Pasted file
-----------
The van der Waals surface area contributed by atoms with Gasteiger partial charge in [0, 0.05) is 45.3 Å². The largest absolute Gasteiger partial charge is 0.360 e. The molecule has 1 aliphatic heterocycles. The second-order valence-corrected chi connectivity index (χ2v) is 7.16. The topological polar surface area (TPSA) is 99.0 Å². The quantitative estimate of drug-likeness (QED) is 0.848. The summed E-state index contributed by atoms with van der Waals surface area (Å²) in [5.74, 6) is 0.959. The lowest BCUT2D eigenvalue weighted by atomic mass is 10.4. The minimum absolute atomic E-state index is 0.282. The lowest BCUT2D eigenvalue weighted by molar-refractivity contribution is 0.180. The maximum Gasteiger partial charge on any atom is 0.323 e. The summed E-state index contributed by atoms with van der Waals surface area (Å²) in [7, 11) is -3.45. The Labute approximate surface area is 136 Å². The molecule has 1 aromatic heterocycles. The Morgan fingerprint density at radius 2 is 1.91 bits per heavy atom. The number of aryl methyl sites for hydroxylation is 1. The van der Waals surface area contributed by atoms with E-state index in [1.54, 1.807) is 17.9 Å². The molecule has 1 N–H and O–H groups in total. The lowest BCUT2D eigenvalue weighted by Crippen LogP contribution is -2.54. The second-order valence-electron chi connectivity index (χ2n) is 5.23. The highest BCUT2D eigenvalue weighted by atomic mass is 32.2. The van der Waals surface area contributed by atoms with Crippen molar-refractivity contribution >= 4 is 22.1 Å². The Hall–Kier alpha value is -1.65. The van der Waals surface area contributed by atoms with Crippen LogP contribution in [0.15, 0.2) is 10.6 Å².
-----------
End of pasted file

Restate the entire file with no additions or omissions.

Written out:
The van der Waals surface area contributed by atoms with Gasteiger partial charge in [0, 0.05) is 45.3 Å². The largest absolute Gasteiger partial charge is 0.360 e. The molecule has 1 aliphatic heterocycles. The second-order valence-corrected chi connectivity index (χ2v) is 7.16. The topological polar surface area (TPSA) is 99.0 Å². The quantitative estimate of drug-likeness (QED) is 0.848. The summed E-state index contributed by atoms with van der Waals surface area (Å²) in [5.74, 6) is 0.959. The lowest BCUT2D eigenvalue weighted by atomic mass is 10.4. The minimum absolute atomic E-state index is 0.282. The lowest BCUT2D eigenvalue weighted by molar-refractivity contribution is 0.180. The maximum Gasteiger partial charge on any atom is 0.323 e. The summed E-state index contributed by atoms with van der Waals surface area (Å²) in [7, 11) is -3.45. The Labute approximate surface area is 136 Å². The molecule has 1 aromatic heterocycles. The Morgan fingerprint density at radius 2 is 1.91 bits per heavy atom. The number of aryl methyl sites for hydroxylation is 1. The van der Waals surface area contributed by atoms with E-state index in [1.54, 1.807) is 17.9 Å². The molecule has 1 N–H and O–H groups in total. The lowest BCUT2D eigenvalue weighted by Crippen LogP contribution is -2.54. The second-order valence-electron chi connectivity index (χ2n) is 5.23. The highest BCUT2D eigenvalue weighted by atomic mass is 32.2. The van der Waals surface area contributed by atoms with Crippen molar-refractivity contribution >= 4 is 22.1 Å². The Hall–Kier alpha value is -1.65. The van der Waals surface area contributed by atoms with Crippen LogP contribution in [0.15, 0.2) is 10.6 Å².